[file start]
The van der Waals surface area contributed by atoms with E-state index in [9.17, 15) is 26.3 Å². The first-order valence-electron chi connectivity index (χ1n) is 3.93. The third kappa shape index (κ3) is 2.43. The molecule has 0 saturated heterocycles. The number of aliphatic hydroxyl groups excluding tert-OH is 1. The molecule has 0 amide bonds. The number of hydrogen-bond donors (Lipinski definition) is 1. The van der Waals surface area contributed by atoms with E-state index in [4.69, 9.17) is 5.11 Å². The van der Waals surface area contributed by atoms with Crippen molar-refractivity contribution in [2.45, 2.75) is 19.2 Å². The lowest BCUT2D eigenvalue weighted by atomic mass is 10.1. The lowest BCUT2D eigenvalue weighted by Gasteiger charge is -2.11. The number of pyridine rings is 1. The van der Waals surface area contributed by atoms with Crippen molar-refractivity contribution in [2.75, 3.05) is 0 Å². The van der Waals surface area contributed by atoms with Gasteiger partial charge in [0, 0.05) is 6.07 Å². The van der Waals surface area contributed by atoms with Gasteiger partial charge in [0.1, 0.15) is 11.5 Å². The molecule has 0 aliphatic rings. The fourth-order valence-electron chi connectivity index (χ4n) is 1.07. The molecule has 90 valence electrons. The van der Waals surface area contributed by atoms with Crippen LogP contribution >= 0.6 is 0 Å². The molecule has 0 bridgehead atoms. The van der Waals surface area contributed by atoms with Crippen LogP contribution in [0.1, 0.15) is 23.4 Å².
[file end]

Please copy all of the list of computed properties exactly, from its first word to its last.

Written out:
The van der Waals surface area contributed by atoms with E-state index in [9.17, 15) is 26.3 Å². The first-order valence-electron chi connectivity index (χ1n) is 3.93. The third kappa shape index (κ3) is 2.43. The molecule has 0 saturated heterocycles. The number of aliphatic hydroxyl groups excluding tert-OH is 1. The molecule has 0 amide bonds. The number of hydrogen-bond donors (Lipinski definition) is 1. The van der Waals surface area contributed by atoms with E-state index in [4.69, 9.17) is 5.11 Å². The van der Waals surface area contributed by atoms with Crippen molar-refractivity contribution in [2.45, 2.75) is 19.2 Å². The lowest BCUT2D eigenvalue weighted by atomic mass is 10.1. The lowest BCUT2D eigenvalue weighted by Gasteiger charge is -2.11. The number of pyridine rings is 1. The van der Waals surface area contributed by atoms with Crippen molar-refractivity contribution in [2.75, 3.05) is 0 Å². The van der Waals surface area contributed by atoms with Gasteiger partial charge in [0, 0.05) is 6.07 Å². The van der Waals surface area contributed by atoms with Gasteiger partial charge in [0.1, 0.15) is 11.5 Å². The molecule has 0 aliphatic rings. The fourth-order valence-electron chi connectivity index (χ4n) is 1.07. The molecule has 90 valence electrons. The van der Waals surface area contributed by atoms with Crippen LogP contribution >= 0.6 is 0 Å². The molecule has 0 bridgehead atoms. The van der Waals surface area contributed by atoms with Crippen LogP contribution in [0.1, 0.15) is 23.4 Å².